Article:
Speaking before a new Congress in his State of the Union address, President Obama gave an alternative suggestion for Congress now that cap and trade is out of the picture. He pitched an aggressive clean energy standard, saying he wants 80 percent of our electricity to come from carbon-free sources of energy by 2035.

For reference, the Energy Information Administration shows that carbon-free sources generated 31 percent of our total electricity in 2009 (20 percent nuclear, 7 percent hydroelectric, and 4 percent other renewables). As Kim Strassel points out in today’s Wall Street Journal, a clean energy standard is cap and trade without the carbon revenue:

It’s also cap and trade by another name. Consider: The goal of cap and trade is to impose crushing taxes on fossil fuels—oil, coal, natural gas—thereby forcing utilities to switch to costly renewables. Under Mr. Obama’s new proposal, the government skips the tax part and outright requires the use of costly renewables. The result is the same: dramatically higher energy prices, from carbon-free sources. Now you know why even climate warrior John Kerry was so sanguine about the president’s failure to say “climate change” in his speech. “I’m very sympathetic,” said the Massachusetts senator, who clearly got the strategy memo.

A clean energy standard forces Americans to use more expensive energy sources. If these energy sources were cost-competitive, they would not need a government-guaranteed share of the electricity market.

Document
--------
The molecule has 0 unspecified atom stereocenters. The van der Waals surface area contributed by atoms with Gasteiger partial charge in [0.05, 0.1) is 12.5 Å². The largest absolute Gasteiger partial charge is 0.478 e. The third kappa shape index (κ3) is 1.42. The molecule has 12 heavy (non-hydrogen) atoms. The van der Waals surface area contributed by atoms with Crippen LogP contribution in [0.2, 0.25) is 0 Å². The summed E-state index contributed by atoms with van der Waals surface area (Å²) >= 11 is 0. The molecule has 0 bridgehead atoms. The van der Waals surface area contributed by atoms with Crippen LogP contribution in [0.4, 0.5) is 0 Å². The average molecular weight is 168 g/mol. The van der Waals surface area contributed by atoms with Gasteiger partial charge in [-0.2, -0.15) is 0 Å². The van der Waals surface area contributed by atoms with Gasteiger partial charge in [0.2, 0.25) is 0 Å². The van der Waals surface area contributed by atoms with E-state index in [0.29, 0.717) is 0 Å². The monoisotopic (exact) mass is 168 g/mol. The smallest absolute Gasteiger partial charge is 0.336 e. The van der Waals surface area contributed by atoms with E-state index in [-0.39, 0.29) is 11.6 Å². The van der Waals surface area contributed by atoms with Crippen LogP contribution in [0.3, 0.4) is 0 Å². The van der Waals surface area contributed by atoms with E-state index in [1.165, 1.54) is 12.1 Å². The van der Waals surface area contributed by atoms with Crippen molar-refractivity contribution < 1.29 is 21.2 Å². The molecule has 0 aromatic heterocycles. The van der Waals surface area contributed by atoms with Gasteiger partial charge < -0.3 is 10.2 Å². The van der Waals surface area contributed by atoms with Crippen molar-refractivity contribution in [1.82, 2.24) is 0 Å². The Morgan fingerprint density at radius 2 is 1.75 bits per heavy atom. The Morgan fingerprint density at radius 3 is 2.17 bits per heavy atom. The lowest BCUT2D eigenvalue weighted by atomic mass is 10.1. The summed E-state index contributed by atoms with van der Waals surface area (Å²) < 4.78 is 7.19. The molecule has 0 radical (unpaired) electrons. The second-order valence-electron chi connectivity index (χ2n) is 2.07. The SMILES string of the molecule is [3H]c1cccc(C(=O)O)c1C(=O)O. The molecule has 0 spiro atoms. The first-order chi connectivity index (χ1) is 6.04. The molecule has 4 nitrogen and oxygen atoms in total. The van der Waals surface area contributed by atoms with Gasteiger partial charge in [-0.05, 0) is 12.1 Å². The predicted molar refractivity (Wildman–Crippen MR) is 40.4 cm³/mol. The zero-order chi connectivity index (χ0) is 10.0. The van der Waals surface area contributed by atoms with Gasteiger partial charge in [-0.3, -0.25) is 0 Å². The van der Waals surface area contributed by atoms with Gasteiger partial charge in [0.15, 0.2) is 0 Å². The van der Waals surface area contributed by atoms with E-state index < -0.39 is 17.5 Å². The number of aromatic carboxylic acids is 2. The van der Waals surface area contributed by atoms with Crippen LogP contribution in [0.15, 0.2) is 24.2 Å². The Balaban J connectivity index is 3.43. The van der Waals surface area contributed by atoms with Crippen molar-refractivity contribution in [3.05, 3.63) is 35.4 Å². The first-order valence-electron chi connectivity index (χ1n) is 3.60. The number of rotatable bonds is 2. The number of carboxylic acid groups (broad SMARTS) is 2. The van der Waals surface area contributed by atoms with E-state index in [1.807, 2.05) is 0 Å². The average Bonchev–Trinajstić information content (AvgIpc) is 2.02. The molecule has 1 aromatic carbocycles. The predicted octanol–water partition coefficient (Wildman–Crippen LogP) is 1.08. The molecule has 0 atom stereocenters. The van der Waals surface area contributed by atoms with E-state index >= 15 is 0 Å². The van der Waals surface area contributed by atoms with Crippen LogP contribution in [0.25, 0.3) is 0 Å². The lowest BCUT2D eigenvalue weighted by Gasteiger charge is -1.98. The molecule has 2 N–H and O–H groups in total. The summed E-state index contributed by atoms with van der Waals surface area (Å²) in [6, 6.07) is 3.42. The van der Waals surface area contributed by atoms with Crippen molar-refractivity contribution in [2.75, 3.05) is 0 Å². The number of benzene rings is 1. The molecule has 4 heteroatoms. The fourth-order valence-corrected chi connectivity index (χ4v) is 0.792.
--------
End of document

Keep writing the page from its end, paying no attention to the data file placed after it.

A clean energy standard is less onerous than a renewable electricity standard—which mandates that a predetermined percentage of electricity must come from government-selected energy—but including nuclear and clean-coal lures increases the probability of passage and also increases the grab bag of special interests. Strassel explains that President Obama will “lure Republicans into negotiations, then cement their support with lavish energy pork for their home-state nuclear, clean-coal, wind, biofuels and solar projects. As a bonus, the plan gives cover to nervous coal state Democrats.”

President Obama’s contradictory remarks in his State of the Union demonstrate the economic impracticality of a clean energy standard. He first (correctly) said, “None of us can predict with certainty what the next big industry will be, or where the new jobs will come from.” This is the beauty of the market. The President pointed to the importance of innovation in creating cars, planes, the Internet, Facebook, and Google.

Minute later, however, when discussing a clean energy standard, President Obama remarked, “Now, clean energy breakthroughs will only translate into clean energy jobs if businesses know there will be a market for what they’re selling.” Guaranteed shares in the marketplace remove the process of innovation the President praised earlier in his speech.

A clean energy standard may reward certain energy producers in the short term but will hurt both producers and consumers in the long run because it eliminates competition, reduces the incentives to lower costs, and encourages government dependence. Political winners are market losers, and it’s the consumer who suffers.